Our Ambassador Emma Corcoran takes a look back on dealing with her breast cancer diagnosis

Our Ambassador Emma Corcoran takes a look back on dealing with her breast cancer diagnosis

A memory popped up on Facebook yesterday. It was a family selfie, me, my husband, three kids and the dog (although he’d just jumped out of frame as the picture was taken).  I remember the day well. The kids had cross-country that morning. The first one back of the new season. We had a proper Sunday roast. A family friend had just dropped in with a beautiful bouquet of lilies. He’d heard my news, wanted to let me know he and his wife were thinking of us. A kind gesture. My favourite flowers. 

This photo is quite unremarkable, taken in a rush and slightly out of focus. The TV remote control and my ever present water bottle are in shot, the kids are making faces, but 5 years on it’s a visceral memory. It brings me right back to that day.  I remember it all, but mostly I remember how I was feeling.

Grateful. Scared. Loved. Terrified.

When you’re diagnosed with Breast Cancer, everything changes. There is a life before, and a life after diagnosis. Hearing the words, ‘it’s cancer’, alters you. Two tiny words that detonate your life. Blow up everything you thought you naïvely knew about breast cancer (we’re all armchair experts aren’t we!). But soon, you become a real expert, living through it in real life, experiencing it in technicolour. This is your life! Hold on tight, it’s going to be a bumpy ride.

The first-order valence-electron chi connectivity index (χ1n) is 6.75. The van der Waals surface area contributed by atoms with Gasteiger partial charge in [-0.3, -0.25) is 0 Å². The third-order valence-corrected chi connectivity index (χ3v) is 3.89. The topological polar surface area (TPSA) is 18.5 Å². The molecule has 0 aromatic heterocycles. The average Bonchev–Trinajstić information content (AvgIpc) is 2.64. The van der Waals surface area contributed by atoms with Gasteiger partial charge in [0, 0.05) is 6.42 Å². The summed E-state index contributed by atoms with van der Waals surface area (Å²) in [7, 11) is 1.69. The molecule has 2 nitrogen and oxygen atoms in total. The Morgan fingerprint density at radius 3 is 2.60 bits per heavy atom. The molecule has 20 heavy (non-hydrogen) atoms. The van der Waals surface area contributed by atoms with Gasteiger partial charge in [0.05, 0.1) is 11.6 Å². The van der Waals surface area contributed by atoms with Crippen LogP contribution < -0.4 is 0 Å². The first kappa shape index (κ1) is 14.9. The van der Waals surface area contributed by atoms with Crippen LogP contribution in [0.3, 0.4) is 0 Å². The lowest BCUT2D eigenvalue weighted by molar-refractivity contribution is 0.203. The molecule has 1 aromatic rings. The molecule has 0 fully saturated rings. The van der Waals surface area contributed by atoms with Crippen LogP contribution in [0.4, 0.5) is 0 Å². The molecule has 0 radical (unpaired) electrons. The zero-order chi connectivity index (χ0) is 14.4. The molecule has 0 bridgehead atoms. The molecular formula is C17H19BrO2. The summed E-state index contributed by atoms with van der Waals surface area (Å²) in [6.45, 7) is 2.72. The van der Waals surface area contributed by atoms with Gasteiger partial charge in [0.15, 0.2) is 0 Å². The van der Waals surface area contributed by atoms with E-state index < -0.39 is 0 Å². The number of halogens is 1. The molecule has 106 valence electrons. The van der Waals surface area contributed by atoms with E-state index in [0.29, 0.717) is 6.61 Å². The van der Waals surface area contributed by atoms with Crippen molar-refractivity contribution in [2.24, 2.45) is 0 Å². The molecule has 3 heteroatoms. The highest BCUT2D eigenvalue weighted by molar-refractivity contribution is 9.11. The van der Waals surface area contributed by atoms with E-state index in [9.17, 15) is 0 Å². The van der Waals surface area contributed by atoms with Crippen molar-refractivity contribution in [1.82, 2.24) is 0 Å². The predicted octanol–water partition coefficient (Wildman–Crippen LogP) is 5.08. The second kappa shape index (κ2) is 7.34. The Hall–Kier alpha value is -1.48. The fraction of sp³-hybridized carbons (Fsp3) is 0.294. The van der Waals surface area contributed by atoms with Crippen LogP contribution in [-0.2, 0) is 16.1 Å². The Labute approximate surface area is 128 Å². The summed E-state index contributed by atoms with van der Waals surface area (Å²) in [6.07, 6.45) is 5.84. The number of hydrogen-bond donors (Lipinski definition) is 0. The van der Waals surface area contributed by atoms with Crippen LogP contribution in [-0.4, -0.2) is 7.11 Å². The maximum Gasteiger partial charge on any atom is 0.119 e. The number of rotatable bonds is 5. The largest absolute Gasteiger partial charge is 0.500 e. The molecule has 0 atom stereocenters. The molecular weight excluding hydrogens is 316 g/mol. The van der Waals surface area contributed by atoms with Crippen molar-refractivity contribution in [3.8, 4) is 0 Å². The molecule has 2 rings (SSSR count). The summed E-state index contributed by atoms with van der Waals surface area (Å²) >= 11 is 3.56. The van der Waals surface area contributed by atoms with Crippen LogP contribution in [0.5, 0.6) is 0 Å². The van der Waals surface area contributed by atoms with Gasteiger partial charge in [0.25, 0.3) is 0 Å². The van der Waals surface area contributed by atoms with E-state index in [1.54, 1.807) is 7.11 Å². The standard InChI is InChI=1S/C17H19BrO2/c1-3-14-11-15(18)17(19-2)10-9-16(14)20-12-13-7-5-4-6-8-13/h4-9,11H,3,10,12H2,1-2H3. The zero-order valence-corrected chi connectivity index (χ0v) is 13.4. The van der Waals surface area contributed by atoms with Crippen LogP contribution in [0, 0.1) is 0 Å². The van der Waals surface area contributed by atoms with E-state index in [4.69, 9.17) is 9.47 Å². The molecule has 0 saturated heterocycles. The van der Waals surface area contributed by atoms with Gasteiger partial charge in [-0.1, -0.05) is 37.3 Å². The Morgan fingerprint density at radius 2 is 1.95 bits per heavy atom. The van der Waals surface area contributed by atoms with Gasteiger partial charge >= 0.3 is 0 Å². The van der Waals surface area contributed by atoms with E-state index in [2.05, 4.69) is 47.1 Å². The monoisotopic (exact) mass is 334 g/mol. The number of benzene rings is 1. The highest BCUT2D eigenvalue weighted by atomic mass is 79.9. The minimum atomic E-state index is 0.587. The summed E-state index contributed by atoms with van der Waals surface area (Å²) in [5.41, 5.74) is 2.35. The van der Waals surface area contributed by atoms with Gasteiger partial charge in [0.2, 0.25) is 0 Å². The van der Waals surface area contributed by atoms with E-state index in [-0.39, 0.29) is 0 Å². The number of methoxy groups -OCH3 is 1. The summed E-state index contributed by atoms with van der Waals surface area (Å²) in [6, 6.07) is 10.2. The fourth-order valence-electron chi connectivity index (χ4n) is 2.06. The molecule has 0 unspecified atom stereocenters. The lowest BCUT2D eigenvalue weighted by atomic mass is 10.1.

Back then I didn’t know what the future held. I knew I had a long slog ahead of me, my hospital regimen was mapped out from September 2016 to March 2017. Surgery was already behind me at that stage. Ticked off my to-do list. But other than that, I didn’t really know what was ahead. 

After my initial diagnosis I didn’t want to talk about cancer. I didn’t want membership of that club. I ran, literally, from anyone who wanted to tell me the story of ‘so-and-so down the road, riddled, got her in the end’ or the miraculous recovery of the man ‘who removed all sugar from his diet and cured himself’. There were so many stories. Not many of them helpful, but in hindsight, people just want to say something. They’re at a loss for what to say, so they say the first thing that comes to mind. (I was one of those people once, a crude, panicked comment about ‘how good’ someone’s boobs would look after surgery… a dreadful thing to say, but I hadn’t a clue what I was talking about. Now I know all too well, but that’s a discussion for another blog post).

FIND YOUR TRIBE
By two chemos in, I knew I needed to speak with other women who were going through what I was going through. The web-sleuth in me found the Younger Breast Cancer Network online. It was set up for women, like me, who had been diagnosed with BC at a young age. It was a private space to ask questions you never thought you’d need to ask, to vent, to learn and eventually contribute to myself, from our learned experiences of living with a breast cancer diagnosis. It was literally a game changer for me. The gorgeous women I met online, and some in person, became vital to how I got through those long months of treatment. There really is nothing better than women empowering women, and in times of crisis, these women kept me going and still do, five years on.